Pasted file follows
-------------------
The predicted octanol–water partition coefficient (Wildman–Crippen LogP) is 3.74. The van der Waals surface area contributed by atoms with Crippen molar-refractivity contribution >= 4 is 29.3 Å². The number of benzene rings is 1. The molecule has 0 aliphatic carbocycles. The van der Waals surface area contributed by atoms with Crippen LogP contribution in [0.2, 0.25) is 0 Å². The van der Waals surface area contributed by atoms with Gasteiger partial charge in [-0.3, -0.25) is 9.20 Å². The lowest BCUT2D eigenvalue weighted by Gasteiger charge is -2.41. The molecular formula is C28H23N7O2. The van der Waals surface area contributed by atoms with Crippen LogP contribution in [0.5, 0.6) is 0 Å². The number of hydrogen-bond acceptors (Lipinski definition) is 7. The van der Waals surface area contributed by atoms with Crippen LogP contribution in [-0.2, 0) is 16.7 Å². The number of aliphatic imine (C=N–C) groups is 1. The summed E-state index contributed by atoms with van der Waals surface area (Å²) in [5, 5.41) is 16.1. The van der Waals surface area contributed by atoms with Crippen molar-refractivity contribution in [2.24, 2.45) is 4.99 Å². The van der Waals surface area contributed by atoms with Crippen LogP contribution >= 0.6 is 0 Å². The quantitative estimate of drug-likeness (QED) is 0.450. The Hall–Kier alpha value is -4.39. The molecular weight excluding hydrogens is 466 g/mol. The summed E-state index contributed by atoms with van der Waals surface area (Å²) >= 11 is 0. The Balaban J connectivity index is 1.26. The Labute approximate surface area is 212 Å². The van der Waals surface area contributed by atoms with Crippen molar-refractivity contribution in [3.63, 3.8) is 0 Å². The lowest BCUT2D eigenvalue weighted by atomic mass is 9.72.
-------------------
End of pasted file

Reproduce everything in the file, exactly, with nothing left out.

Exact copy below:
The predicted octanol–water partition coefficient (Wildman–Crippen LogP) is 3.74. The van der Waals surface area contributed by atoms with Crippen molar-refractivity contribution >= 4 is 29.3 Å². The number of benzene rings is 1. The molecule has 0 aliphatic carbocycles. The van der Waals surface area contributed by atoms with Crippen LogP contribution in [0.2, 0.25) is 0 Å². The van der Waals surface area contributed by atoms with Gasteiger partial charge in [-0.3, -0.25) is 9.20 Å². The lowest BCUT2D eigenvalue weighted by Gasteiger charge is -2.41. The molecular formula is C28H23N7O2. The van der Waals surface area contributed by atoms with Crippen LogP contribution in [0.5, 0.6) is 0 Å². The number of hydrogen-bond acceptors (Lipinski definition) is 7. The van der Waals surface area contributed by atoms with Crippen LogP contribution in [-0.2, 0) is 16.7 Å². The number of aliphatic imine (C=N–C) groups is 1. The summed E-state index contributed by atoms with van der Waals surface area (Å²) in [5, 5.41) is 16.1. The van der Waals surface area contributed by atoms with Crippen molar-refractivity contribution in [2.24, 2.45) is 4.99 Å². The van der Waals surface area contributed by atoms with Crippen LogP contribution >= 0.6 is 0 Å². The quantitative estimate of drug-likeness (QED) is 0.450. The Hall–Kier alpha value is -4.39. The molecular weight excluding hydrogens is 466 g/mol. The summed E-state index contributed by atoms with van der Waals surface area (Å²) >= 11 is 0. The Balaban J connectivity index is 1.26. The Labute approximate surface area is 212 Å². The van der Waals surface area contributed by atoms with Crippen molar-refractivity contribution in [3.63, 3.8) is 0 Å². The lowest BCUT2D eigenvalue weighted by atomic mass is 9.72.